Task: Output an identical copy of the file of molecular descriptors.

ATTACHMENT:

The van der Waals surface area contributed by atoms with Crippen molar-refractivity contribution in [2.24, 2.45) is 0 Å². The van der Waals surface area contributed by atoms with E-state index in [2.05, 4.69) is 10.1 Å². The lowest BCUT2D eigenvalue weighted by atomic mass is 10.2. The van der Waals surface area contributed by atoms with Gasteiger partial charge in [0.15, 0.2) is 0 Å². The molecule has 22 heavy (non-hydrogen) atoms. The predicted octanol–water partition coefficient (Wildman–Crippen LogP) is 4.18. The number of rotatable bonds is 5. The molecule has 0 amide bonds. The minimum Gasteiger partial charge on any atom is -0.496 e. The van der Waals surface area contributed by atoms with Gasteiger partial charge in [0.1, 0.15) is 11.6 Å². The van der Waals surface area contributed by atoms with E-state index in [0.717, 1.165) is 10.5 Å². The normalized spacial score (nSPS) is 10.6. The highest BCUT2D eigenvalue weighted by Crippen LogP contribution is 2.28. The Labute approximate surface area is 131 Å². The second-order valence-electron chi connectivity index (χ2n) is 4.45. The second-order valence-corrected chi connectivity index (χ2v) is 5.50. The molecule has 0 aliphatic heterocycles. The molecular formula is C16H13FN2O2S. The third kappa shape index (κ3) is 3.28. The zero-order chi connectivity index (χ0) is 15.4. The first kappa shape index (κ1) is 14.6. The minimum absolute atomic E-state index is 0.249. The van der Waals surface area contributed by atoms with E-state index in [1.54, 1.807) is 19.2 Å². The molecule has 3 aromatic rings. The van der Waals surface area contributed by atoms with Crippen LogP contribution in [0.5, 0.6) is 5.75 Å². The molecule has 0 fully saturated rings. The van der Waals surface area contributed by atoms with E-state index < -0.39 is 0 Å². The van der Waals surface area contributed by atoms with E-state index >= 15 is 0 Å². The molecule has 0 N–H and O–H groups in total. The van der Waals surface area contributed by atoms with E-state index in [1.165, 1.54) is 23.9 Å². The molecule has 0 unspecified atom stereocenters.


The van der Waals surface area contributed by atoms with Crippen molar-refractivity contribution in [2.24, 2.45) is 0 Å². The van der Waals surface area contributed by atoms with E-state index in [2.05, 4.69) is 10.1 Å². The lowest BCUT2D eigenvalue weighted by atomic mass is 10.2. The van der Waals surface area contributed by atoms with Gasteiger partial charge in [0.15, 0.2) is 0 Å². The molecule has 22 heavy (non-hydrogen) atoms. The predicted octanol–water partition coefficient (Wildman–Crippen LogP) is 4.18. The number of rotatable bonds is 5. The molecule has 0 amide bonds. The minimum Gasteiger partial charge on any atom is -0.496 e. The van der Waals surface area contributed by atoms with Gasteiger partial charge in [0.1, 0.15) is 11.6 Å². The van der Waals surface area contributed by atoms with E-state index in [0.717, 1.165) is 10.5 Å². The normalized spacial score (nSPS) is 10.6. The highest BCUT2D eigenvalue weighted by Crippen LogP contribution is 2.28. The Labute approximate surface area is 131 Å². The second-order valence-electron chi connectivity index (χ2n) is 4.45. The second-order valence-corrected chi connectivity index (χ2v) is 5.50. The molecule has 0 aliphatic heterocycles. The molecular formula is C16H13FN2O2S. The third kappa shape index (κ3) is 3.28. The zero-order chi connectivity index (χ0) is 15.4. The first kappa shape index (κ1) is 14.6. The minimum absolute atomic E-state index is 0.249. The van der Waals surface area contributed by atoms with E-state index in [1.54, 1.807) is 19.2 Å². The molecule has 3 aromatic rings. The van der Waals surface area contributed by atoms with Crippen LogP contribution in [0.5, 0.6) is 5.75 Å². The molecule has 0 fully saturated rings. The van der Waals surface area contributed by atoms with E-state index < -0.39 is 0 Å². The van der Waals surface area contributed by atoms with E-state index >= 15 is 0 Å². The molecule has 0 N–H and O–H groups in total. The van der Waals surface area contributed by atoms with E-state index in [1.165, 1.54) is 23.9 Å². The molecule has 0 unspecified atom stereocenters.